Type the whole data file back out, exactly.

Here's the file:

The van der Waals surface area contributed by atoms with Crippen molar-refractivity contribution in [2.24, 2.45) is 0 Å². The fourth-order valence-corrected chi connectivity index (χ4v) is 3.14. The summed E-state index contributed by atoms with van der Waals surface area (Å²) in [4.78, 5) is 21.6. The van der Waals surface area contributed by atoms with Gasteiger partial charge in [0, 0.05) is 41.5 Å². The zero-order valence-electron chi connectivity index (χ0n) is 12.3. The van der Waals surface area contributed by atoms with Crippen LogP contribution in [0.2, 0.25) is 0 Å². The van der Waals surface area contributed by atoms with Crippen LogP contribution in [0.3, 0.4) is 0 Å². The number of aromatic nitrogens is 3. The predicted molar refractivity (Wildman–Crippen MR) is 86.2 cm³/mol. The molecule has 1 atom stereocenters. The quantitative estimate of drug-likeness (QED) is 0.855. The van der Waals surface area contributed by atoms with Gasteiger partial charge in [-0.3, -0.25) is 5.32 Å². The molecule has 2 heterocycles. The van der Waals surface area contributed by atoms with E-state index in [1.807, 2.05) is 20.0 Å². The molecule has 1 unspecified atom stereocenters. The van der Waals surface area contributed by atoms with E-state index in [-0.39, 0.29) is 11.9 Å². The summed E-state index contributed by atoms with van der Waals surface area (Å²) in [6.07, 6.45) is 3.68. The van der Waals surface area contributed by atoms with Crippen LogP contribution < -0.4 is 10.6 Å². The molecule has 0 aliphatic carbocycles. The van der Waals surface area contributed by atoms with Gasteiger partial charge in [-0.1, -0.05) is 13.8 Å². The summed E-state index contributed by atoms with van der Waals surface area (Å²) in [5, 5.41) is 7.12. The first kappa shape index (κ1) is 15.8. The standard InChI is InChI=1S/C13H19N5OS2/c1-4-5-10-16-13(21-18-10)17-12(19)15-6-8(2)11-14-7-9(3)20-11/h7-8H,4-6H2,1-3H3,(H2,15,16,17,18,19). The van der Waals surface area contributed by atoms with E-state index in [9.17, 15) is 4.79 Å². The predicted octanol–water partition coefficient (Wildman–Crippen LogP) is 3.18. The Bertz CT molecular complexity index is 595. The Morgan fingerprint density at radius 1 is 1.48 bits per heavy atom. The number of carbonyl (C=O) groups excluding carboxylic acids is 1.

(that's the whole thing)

The van der Waals surface area contributed by atoms with Crippen molar-refractivity contribution in [2.24, 2.45) is 0 Å². The fourth-order valence-corrected chi connectivity index (χ4v) is 3.14. The summed E-state index contributed by atoms with van der Waals surface area (Å²) in [4.78, 5) is 21.6. The van der Waals surface area contributed by atoms with Gasteiger partial charge in [0, 0.05) is 41.5 Å². The zero-order valence-electron chi connectivity index (χ0n) is 12.3. The van der Waals surface area contributed by atoms with Crippen LogP contribution in [0.2, 0.25) is 0 Å². The van der Waals surface area contributed by atoms with Crippen LogP contribution in [0.3, 0.4) is 0 Å². The number of aromatic nitrogens is 3. The predicted molar refractivity (Wildman–Crippen MR) is 86.2 cm³/mol. The molecule has 1 atom stereocenters. The quantitative estimate of drug-likeness (QED) is 0.855. The van der Waals surface area contributed by atoms with Gasteiger partial charge in [-0.3, -0.25) is 5.32 Å². The molecule has 2 heterocycles. The van der Waals surface area contributed by atoms with E-state index in [1.807, 2.05) is 20.0 Å². The molecule has 1 unspecified atom stereocenters. The van der Waals surface area contributed by atoms with E-state index in [-0.39, 0.29) is 11.9 Å². The summed E-state index contributed by atoms with van der Waals surface area (Å²) in [6.07, 6.45) is 3.68. The van der Waals surface area contributed by atoms with Crippen LogP contribution < -0.4 is 10.6 Å². The molecule has 0 aliphatic carbocycles. The van der Waals surface area contributed by atoms with Gasteiger partial charge in [-0.1, -0.05) is 13.8 Å². The summed E-state index contributed by atoms with van der Waals surface area (Å²) in [5, 5.41) is 7.12. The first kappa shape index (κ1) is 15.8. The standard InChI is InChI=1S/C13H19N5OS2/c1-4-5-10-16-13(21-18-10)17-12(19)15-6-8(2)11-14-7-9(3)20-11/h7-8H,4-6H2,1-3H3,(H2,15,16,17,18,19). The van der Waals surface area contributed by atoms with E-state index in [9.17, 15) is 4.79 Å². The predicted octanol–water partition coefficient (Wildman–Crippen LogP) is 3.18. The Bertz CT molecular complexity index is 595. The Morgan fingerprint density at radius 1 is 1.48 bits per heavy atom. The number of carbonyl (C=O) groups excluding carboxylic acids is 1.